This volume contains ten essays, principally on Chaucer, but also on other English writers of the period such as John Gower, Ranulph Higden and Thomas Hoccleve. The Chaucerian focus includes the dream visions and Troilus and Criseyde as well as the Canterbury Tales.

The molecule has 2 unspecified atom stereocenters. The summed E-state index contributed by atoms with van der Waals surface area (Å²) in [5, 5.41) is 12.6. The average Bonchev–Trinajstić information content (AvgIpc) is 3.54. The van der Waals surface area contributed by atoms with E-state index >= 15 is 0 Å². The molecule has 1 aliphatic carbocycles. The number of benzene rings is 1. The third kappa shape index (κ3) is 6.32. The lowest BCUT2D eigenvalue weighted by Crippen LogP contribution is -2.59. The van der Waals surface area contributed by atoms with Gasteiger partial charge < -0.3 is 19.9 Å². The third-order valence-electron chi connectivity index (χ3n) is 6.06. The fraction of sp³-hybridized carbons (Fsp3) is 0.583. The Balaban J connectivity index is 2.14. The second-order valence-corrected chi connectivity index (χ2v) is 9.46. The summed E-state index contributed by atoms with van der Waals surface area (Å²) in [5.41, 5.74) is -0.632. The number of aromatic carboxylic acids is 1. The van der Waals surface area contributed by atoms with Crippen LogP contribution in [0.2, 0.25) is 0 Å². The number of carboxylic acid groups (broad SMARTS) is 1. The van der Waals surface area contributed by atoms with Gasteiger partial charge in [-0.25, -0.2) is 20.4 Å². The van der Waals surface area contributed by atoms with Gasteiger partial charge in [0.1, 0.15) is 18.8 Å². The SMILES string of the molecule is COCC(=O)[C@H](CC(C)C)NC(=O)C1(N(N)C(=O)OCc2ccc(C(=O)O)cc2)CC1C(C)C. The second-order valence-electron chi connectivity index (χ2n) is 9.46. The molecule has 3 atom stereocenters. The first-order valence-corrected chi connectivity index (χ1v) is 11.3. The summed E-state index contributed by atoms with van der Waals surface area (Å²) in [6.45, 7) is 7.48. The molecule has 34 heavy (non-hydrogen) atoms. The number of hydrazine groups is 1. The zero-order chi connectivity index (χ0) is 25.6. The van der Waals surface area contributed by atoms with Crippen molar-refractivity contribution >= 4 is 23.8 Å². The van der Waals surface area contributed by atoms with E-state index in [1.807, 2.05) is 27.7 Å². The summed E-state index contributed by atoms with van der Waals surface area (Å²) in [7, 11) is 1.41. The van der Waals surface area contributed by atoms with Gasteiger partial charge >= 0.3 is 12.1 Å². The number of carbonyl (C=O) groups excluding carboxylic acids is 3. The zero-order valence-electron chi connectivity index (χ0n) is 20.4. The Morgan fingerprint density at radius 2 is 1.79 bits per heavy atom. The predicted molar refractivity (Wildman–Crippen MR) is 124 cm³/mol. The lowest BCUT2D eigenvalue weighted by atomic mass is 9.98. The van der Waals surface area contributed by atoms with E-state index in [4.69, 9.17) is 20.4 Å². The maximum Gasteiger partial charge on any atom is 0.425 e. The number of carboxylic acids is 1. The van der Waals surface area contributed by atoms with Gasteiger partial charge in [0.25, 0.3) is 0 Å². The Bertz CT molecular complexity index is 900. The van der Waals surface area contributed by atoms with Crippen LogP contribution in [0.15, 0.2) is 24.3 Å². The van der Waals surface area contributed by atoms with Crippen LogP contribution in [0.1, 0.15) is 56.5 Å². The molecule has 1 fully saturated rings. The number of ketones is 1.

Reading Chaucer is divided into three sections, on Borderlands, Interiors and After-Images. The essays are representative of methods and approaches to Chaucer that are central to current scholarship: textual criticism, interdisciplinarity, manuscript study, cultural context, iconography, close reading and historicism. The book provides a coherent and authoritative introduction to some of the key frameworks – literary, political, social, scientific, aesthetic and religious – within which Chaucer’s works are now read, while covering the full range of his writings and the defining genres of his creative moment, including the chronicle, romance, fabliau and petition.